The U.S. Department of Justice has charged a man with hacking-related crimes as part of an investigation into a group of foreign scammers accused of targeting more than 300 organizations throughout the world.
Prosecutors in the Western District of Washington charged Andrey Turchin, who resides in Kazakhstan, with five felony counts in connection with a year-long fraud effort. Last known to be in Kazakhstan, Turchin allegedly sold remote access hacking tools on cybercriminal forums, typically charging tens of thousands of dollars for access to data that would cost victims tens of millions of dollars.
Turchin went by a series of aliases, including “fxmsp,” according to the Justice Department. He was initially charged in December 2018, though the indictment was kept under seal until Tuesday, one month after security vendor Group-IB released its own research documenting the work of a hacker known by the “fxmsp” alias.
“U.S. authorities have reason to believe that Turchin is aware of the existence of pending criminal charges in the United States,” the indictment states without elaboration.
Between October 2017 and December 2018, the indictment says, Turchin and his gang used hacking techniques — including phishing emails, malicious software, and brute-force password guessing— to access protected computers and steal data. Victims included a financial company in New York, a hotel chain with locations in Washington, an olive oil manufacturing company in California and dozens of others, according to court documents.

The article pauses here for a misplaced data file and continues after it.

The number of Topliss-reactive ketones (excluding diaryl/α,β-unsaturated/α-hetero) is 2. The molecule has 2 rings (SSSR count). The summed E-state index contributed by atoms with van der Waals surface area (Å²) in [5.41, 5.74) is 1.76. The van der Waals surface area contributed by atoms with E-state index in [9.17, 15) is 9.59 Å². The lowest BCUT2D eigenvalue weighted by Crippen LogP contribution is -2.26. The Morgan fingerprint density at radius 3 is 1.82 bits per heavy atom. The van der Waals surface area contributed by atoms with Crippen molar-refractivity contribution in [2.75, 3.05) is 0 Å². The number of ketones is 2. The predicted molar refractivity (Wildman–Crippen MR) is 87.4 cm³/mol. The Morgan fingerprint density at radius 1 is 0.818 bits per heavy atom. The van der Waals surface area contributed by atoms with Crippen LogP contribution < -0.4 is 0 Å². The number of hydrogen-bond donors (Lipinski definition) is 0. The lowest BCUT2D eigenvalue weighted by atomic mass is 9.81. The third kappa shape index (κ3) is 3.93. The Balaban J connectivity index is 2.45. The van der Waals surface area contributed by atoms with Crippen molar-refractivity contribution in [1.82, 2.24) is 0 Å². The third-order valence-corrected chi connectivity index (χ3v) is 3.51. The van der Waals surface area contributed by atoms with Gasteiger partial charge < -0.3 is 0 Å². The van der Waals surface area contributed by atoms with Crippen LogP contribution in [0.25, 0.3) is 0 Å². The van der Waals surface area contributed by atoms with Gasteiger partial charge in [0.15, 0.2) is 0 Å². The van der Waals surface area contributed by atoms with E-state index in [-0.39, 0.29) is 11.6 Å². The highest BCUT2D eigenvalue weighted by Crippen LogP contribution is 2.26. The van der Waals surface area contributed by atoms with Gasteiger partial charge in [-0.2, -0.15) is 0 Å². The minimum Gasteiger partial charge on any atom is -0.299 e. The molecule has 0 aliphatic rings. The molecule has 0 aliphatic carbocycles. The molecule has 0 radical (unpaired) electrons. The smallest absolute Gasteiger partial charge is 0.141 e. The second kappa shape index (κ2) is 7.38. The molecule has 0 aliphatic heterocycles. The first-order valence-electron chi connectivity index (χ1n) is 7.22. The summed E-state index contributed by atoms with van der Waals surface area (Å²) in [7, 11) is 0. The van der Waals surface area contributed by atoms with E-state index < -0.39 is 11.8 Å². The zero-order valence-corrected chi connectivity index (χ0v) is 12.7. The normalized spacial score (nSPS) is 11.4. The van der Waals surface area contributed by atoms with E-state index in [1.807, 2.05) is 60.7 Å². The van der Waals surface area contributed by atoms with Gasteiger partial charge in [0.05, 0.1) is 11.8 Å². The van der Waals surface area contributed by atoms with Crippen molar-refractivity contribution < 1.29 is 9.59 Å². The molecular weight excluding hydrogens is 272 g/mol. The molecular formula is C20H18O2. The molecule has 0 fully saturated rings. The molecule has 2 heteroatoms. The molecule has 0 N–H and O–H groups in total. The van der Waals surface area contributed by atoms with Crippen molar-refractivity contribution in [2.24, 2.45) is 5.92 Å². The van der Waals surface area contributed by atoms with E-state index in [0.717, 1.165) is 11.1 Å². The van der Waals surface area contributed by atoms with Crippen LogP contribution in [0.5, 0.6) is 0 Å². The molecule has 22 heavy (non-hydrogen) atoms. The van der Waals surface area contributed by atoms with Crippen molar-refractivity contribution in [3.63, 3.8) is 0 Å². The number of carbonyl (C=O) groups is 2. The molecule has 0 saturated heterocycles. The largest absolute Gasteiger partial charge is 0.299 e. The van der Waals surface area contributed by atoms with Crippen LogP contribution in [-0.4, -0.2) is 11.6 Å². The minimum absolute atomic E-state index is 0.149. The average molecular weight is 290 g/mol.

The group then would sell that stolen information on forums including Exploit.in, Omerta, Club2Card, Blackhacker and others.
“Following a sale, the conspirators typically provided the buyer with ongoing technical assistance with respect to purchased network access for a negotiated period of time,” the indictment says.
A separate Group-IB report detailing fxmsp’s known activities suggests the operation earned $1.5 million, though the company suggested the figures could be much higher. Fxsmp appeared on cybercriminal scene in September 2016, researchers noted, by asking other users about their experience with various strains of malware, and accidentally exposing his contact information.
By 2017, Group-IB went on, Fxmsp had advertised access to information stolen from a bank in Nigeria, and had publicly discussed launching attacks against IBM and Microsoft. The number of victims had reached 18 in early 2018, researchers found, and Fxmsp had begun working with other forum users with names like Lampeduza, who is named in the indictment, to sell access to dozens of companies.
“Fxmsp is one of the most prolific sellers of access to corporate networks in the history of [the] Russian-speaking cybercriminal underground who publicly advertised the access to 135 companies[,]” Group-IB chief technology officer Dmitry Volkv said in the report.
Often, when the U.S. Justice Department unseals an indictment against alleged hackers outside American jurisdiction, it’s an implicit acknowledgment that the suspect will be apprehended soon. John Demers, assistant attorney general for national security, told CyberScoop in February that, if prosecutors believe an arrest is likely to occur “within a reasonable time frame,” the government will keep charges sealed.
Seamus Hughes, the deputy director of the Program on Extremism at George Washington University and a specialist on court filings, first noticed the court documents had been made public.
The indictment is available in full below.